Our small convoy jumps on the highway and then in what is an almost as impressive sight as Dune Bashing around the desert, out of nowhere it seemed hundreds if not thousands of four wheel drives came out of the desert and joined us on the highway. It was game on now as it appeared all the drivers were racing each other to get the best position on the highway. A huge line of cars flood the road which seems to otherwise be empty at any other time of the day all making the mad dash to our next destination, our desert camp.

Once we make it we head off road again into the desert sands under the cover of darkness in what felt like a chaotic swarm of cars trying to navigate and head towards the correct desert camp. Several are scattered throughout the sand dunes here to cater to the thousands of people that would have been out enjoying the trek on this night alone.

Our driver takes us inside the camp once we arrive and shows us quickly around and points out where everything is. As part of the package to come out for the evening you are provided soft drink that you can go up and help yourself to at anytime and a buffet dinner which was being prepared as we arrived. Our small group of six secure our table and we have plenty of time to wonder around the camp that offers visitors a number of activities before the evening show begins.

Camel rides and Henna Tattoos are popular choices among the guests and there are also a few shops selling trinkets to anyone interested. You also have the opportunity to smoke some Shisha which is also free if you do it away from your table in the designated area, or you can pay a small fee to have it with you at your table. Before we knew it, it was time to have dinner and the buffet tent opens up for everyone to come and help themselves. Two lines were formed one for males and one for females.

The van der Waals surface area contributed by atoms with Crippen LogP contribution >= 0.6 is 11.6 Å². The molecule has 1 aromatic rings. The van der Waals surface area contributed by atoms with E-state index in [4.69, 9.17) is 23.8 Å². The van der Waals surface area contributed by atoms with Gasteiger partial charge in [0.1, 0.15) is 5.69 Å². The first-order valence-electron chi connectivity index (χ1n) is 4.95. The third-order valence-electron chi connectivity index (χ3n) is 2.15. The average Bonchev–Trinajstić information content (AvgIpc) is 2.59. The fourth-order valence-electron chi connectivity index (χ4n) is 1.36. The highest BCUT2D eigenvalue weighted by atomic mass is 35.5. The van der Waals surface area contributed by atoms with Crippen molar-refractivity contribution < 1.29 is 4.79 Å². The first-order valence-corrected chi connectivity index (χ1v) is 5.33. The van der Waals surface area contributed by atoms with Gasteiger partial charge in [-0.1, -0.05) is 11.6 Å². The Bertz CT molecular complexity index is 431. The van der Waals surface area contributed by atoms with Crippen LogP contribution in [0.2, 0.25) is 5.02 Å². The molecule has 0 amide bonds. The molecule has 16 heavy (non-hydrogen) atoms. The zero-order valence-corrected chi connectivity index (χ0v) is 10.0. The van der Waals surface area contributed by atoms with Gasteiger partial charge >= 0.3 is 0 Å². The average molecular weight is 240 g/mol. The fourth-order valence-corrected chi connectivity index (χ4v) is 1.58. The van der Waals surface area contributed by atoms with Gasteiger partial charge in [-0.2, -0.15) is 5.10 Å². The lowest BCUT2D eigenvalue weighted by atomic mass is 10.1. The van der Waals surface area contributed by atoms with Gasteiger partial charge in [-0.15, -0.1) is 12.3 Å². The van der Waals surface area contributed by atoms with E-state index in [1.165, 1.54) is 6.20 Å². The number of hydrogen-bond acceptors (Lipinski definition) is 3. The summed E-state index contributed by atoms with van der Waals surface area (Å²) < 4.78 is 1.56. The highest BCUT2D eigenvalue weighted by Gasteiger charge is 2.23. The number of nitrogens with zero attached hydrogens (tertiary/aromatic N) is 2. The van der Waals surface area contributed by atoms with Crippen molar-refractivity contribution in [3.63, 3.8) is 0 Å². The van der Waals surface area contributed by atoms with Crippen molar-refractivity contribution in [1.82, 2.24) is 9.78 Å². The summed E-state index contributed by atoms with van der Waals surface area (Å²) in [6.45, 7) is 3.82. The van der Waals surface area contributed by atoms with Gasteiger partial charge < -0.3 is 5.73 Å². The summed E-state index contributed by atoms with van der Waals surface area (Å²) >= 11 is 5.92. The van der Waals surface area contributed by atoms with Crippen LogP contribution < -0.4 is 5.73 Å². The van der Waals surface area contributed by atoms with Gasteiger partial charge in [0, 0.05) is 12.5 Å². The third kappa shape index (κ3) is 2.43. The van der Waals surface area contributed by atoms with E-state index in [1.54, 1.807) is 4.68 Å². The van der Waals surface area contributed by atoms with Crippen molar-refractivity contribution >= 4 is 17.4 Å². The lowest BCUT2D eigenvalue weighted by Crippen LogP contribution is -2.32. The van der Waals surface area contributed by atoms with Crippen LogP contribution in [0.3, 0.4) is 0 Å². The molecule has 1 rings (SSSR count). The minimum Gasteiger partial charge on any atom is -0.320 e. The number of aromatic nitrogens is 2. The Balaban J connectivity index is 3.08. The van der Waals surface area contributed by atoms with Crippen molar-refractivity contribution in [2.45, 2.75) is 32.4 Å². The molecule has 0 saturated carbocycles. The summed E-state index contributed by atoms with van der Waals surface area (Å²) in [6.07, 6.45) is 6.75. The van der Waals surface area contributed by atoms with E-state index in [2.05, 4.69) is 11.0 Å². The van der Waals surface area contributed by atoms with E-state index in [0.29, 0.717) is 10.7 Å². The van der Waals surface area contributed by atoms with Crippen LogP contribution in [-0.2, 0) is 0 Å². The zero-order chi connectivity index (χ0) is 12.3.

Whilst eating dinner the night’s entertainment began with a guy doing some tricks with fire and another performer displaying the art of Sufi Whirling Dancing similar to the Turkish style but more colourful and entertaining. Later in my trip I would go on to see another performance in Cairo that would be similar. Then of course it wouldn’t be a night of entertainment in the Middle East without a belly dancer to close out the night.

Once the show was over we all headed back outside the desert camp and back into our car for the long drive back to Dubai and to drop everyone off at their hotels for the evening. Before jumping back onto the main highway we needed to get our tyres pumped up again at a local strip of shops. The rivalry between the drivers is on full display here as they all cut each other off for a prime position for the shopkeepers to pump up tyres. This is the worst part of the night as this is the tourist trap of making everyone get out of the cars and encourage everyone to look at the shops while the tyres are pumped up. They are really pushy too.

I was last to be dropped off as I was last to be picked up also. It was a really enjoyable adventure out in the desert of Dubai, it is definitely worth doing but just be aware that it is one of those tourist attractions that can at times feel a bit ‘tacky’ but at the same time it’s a must do experience while visiting Dubai.


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GUIDE BOOKS

A guide book isn’t cheating! Before you leave on your next adventure ensure you plan to get the most out of your trip and check out the range of guide books from Lonely Planet. The comprehensive guide books on Dubai from Lonely Planet will give you an insight on what to expect on your travels to this amazing city of the United Arab Emirates.

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Just your average guy doing his 9 - 5 job as a Senior Payroll Officer by day, writing about his travel adventures and hopefully giving you inspiration and ideas for your next travel adventure here at loneXplorer...